Americans used to have a relatively egalitarian view of markets. How did they come to accept extreme inequality as an innate part of their economic system?
American capitalism used to mean economic equality and security. When I mention this in speeches or talks today, this observation prompts laughter, or outright disbelief. But it’s true. Americans used to believe economic equality was foundational to our political system. That America—at least for those considered citizens—carried with it an implicit promise of rough commercial equality. How did this notion change so radically?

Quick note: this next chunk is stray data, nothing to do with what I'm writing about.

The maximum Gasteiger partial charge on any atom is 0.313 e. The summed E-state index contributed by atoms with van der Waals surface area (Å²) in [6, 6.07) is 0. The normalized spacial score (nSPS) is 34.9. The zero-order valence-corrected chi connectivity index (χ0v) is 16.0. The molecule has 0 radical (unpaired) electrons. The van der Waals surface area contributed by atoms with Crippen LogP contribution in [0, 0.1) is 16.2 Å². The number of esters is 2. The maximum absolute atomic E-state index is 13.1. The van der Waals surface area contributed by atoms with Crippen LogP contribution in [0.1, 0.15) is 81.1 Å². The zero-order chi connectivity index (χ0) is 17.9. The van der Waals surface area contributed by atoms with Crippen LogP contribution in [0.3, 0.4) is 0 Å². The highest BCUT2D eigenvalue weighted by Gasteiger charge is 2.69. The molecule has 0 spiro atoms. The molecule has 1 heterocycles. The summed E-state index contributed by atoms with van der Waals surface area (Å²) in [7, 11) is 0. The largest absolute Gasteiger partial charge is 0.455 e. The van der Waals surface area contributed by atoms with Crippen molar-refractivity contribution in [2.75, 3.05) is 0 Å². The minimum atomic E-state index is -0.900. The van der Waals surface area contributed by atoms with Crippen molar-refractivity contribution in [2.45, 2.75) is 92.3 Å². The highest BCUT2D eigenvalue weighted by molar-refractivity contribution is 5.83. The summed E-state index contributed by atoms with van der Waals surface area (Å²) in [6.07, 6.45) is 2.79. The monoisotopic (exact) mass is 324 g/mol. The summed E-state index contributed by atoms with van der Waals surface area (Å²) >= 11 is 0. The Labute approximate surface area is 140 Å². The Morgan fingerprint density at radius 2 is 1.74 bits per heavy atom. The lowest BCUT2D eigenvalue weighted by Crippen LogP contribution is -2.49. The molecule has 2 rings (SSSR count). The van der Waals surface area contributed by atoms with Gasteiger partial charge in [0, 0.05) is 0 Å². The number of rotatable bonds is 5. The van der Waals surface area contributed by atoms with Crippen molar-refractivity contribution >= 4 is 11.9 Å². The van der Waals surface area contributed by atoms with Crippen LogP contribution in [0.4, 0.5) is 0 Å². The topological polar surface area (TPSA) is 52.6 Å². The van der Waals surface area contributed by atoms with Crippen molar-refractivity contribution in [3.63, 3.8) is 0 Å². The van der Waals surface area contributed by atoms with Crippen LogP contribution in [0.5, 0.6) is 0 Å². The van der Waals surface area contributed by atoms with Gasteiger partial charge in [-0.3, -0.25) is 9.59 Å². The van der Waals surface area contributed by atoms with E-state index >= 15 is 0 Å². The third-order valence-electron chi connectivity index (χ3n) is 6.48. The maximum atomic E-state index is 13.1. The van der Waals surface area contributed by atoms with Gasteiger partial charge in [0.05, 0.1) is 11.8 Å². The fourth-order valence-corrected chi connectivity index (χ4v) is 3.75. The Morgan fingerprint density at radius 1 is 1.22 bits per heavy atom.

In 2008, we faced an earth-shattering financial crisis. More than anything, this crisis structured how Americans consider their economic system. As former Clinton official Reed Hundt recently observed, President Barack Obama and his advisors missed the opportunity the crisis presented to reorder social priorities. Though operating in good faith, these political officials ended up embracing a political economic framework that shifted wealth and power upward, and ultimately created a more chaotic political order. Today, young people have a higher favorability rating for socialism than capitalism.
I was a staffer in Congress during the crisis, and it was incredibly difficult to understand why our political leaders handled the collapse of our financial system in such a destabilizing manner. Did they not understand that massive interventions to prioritize the interests of the powerful would undercut the legitimacy of the political system?
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